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Granite Ridge Energy, LLC v. Allianz Global Risk U.S. Ins. Co.

United States District Court, S.D. New York

October 21, 2013

GRANITE RIDGE ENERGY, LLC, Plaintiff,
v.
ALLIANZ GLOBAL RISK U.S. INSURANCE COMPANY, ASSOCIATED ELECTRIC & GAS INSURANCE SERVICES, CONTINENTAL CASUALTY COMPANY, THE HARTFORD STEAM BOILER INSPECTION AND INSURANCE COMPANY, LIBERTY MUTUAL INSURANCE COMPANY, ACE AMERICAN INSURANCE COMPANY, and INDUSTRIAL RISK INSURERS, Defendants

For Granite Ridge Energy, LLC, Plaintiff: John Peter McConnell, LEAD ATTORNEY, Stephanie Helen Dersch, Hargraves McConnell & Costigan, P.C, New York, NY.

For Allianz Global Risk U.S. Insurance Company, Associated Electric & Gas Insurance Services, The Hartford Steam Boiler Inspection and Insurance Company, Liberty Mutual Insurance Company, Ace American Insurance Company, Defendants: Charles J. Rocco, LEAD ATTORNEY, Malcolm James Reilly, Paul Christopher Ferland, Foran Glennon Palandech Ponzi & Rudloff, P.C., New York, NY; Tracey Anne Jordan, PRO HAC VICE, Paul Christopher Ferland, Foran Glennon Palandech Ponzi & Rudloff, P.C., New York, NY.

For Westport Insurance Corporation, Defendant: David Leichtman, Robins, Kaplan, Miller & Ciresi, LLP (NYC), New York, NY; John N. Love, PRO HAC VICE, Robins, Kaplan, Miller & Ciresi, LLP (MA), Boston, MA; Tracey Anne Jordan, PRO HAC VICE, Foran Glennon Palandech Ponzi & Rudloff, P.C., New York, NY.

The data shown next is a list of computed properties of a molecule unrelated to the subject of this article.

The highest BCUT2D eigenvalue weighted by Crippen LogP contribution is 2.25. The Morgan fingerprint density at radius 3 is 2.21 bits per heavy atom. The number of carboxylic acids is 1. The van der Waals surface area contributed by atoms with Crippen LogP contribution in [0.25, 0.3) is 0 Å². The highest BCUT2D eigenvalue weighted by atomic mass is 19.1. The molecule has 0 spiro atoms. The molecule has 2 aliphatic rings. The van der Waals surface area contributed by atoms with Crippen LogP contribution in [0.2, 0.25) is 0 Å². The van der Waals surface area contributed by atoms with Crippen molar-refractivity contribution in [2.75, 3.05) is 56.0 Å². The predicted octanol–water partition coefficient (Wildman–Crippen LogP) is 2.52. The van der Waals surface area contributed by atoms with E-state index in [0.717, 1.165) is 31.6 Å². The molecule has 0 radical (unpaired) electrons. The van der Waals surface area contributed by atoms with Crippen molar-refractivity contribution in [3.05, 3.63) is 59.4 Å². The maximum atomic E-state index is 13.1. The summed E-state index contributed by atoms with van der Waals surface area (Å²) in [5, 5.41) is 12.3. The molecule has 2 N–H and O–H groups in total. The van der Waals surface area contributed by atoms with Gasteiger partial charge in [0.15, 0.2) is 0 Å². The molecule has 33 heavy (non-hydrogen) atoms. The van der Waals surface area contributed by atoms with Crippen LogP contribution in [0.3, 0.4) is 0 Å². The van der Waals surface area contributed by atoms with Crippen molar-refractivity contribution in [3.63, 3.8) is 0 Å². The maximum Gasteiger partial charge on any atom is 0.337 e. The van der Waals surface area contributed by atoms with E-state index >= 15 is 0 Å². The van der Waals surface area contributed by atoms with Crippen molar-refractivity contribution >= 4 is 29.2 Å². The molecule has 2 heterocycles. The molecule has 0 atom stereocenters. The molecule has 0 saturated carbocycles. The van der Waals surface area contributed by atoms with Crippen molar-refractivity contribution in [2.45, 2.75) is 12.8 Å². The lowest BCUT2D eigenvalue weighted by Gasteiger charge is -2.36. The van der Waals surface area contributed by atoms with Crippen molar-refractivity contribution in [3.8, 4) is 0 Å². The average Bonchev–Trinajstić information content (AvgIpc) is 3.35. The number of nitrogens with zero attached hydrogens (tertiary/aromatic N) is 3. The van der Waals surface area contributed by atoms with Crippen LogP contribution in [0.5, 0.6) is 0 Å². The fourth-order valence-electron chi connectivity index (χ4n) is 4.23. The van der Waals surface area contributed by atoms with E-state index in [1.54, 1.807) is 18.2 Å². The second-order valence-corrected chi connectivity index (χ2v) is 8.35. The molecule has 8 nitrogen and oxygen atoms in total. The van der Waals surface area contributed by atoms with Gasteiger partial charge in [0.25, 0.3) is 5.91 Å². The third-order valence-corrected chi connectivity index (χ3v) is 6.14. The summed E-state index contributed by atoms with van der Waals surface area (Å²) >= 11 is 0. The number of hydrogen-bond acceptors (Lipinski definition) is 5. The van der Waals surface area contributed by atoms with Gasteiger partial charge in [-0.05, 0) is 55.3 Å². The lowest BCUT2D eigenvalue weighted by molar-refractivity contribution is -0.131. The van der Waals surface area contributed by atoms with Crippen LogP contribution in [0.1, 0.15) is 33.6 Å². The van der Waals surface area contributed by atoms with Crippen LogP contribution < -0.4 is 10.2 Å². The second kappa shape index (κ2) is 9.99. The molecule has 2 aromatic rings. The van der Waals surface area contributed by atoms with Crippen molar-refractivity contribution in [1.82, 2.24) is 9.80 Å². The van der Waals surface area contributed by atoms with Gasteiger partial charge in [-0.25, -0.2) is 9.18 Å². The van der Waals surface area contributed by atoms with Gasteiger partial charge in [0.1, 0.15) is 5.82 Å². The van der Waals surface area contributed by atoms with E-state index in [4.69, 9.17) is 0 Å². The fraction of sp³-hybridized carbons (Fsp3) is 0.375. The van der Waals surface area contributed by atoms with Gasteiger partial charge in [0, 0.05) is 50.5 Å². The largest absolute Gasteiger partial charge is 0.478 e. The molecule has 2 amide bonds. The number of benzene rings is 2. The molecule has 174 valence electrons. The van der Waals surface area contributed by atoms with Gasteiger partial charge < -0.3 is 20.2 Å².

For Industrial Risk Insurers, Defendant: David Leichtman, Robins, Kaplan, Miller & Ciresi, LLP (NYC), New York, NY; John N. Love, PRO HAC VICE, Robins, Kaplan, Miller & Ciresi, LLP (MA), Boston, MA; Tracey Anne Jordan, PRO HAC VICE, Malcolm James Reilly, Paul Christopher Ferland, Foran Glennon Palandech Ponzi & Rudloff, P.C., New York, NY.

For Continental Casualty Company, Defendant: Charles J. Rocco, Malcolm James Reilly, Paul Christopher Ferland, Foran Glennon Palandech Ponzi & Rudloff, P.C., New York, NY.

OPINION

Page 386

OPINION & ORDER

HONORABLE PAUL A. CROTTY, United States District Judge.

This is an insurance coverage dispute brought by Plaintiff Granite Ridge Energy, LLC pursuant to several " all risk" policies issued by the Defendant insurers. Plaintiff's claims arise out of damages to its electrical generator and transformer at its power plant in Londonderry, New Hampshire. The Court presumes familiarity with the facts as set forth in its prior opinion granting Plaintiff summary judgment on liability for damages to the generator and granting Defendants' cross-motion on liability for damages to the transformer. ( See ECF No. 105.)[1]

Page 387

Thereafter, the parties submitted opposing memoranda on damage calculations. The Court construes these submissions under the same summary judgment standard. As set forth below, the Court GRANTS summary judgment to Plaintiff for damages in the amount of $3,404,347.91, plus pre-judgment interest to be calculated pursuant to N.Y. C.P.L.R. § § 5001-02, starting on July 24, 2007, at the rate of nine percent per annum. That amount includes $53,242.91 in damages to the generator and $3,351,105 in business interruption losses.

BACKGROUND[2]

It is undisputed that Defendants are liable for $53,242.91 in unindemnified repair costs for Plaintiff's generator. (Def.'s Br. 1.) What is in dispute is the amount of Defendants' liability for (1) Plaintiff's business interruption loss for the period of July 7 through July 19, 2006 (" Disputed Period" ) and (2) prejudgment interest for these amounts.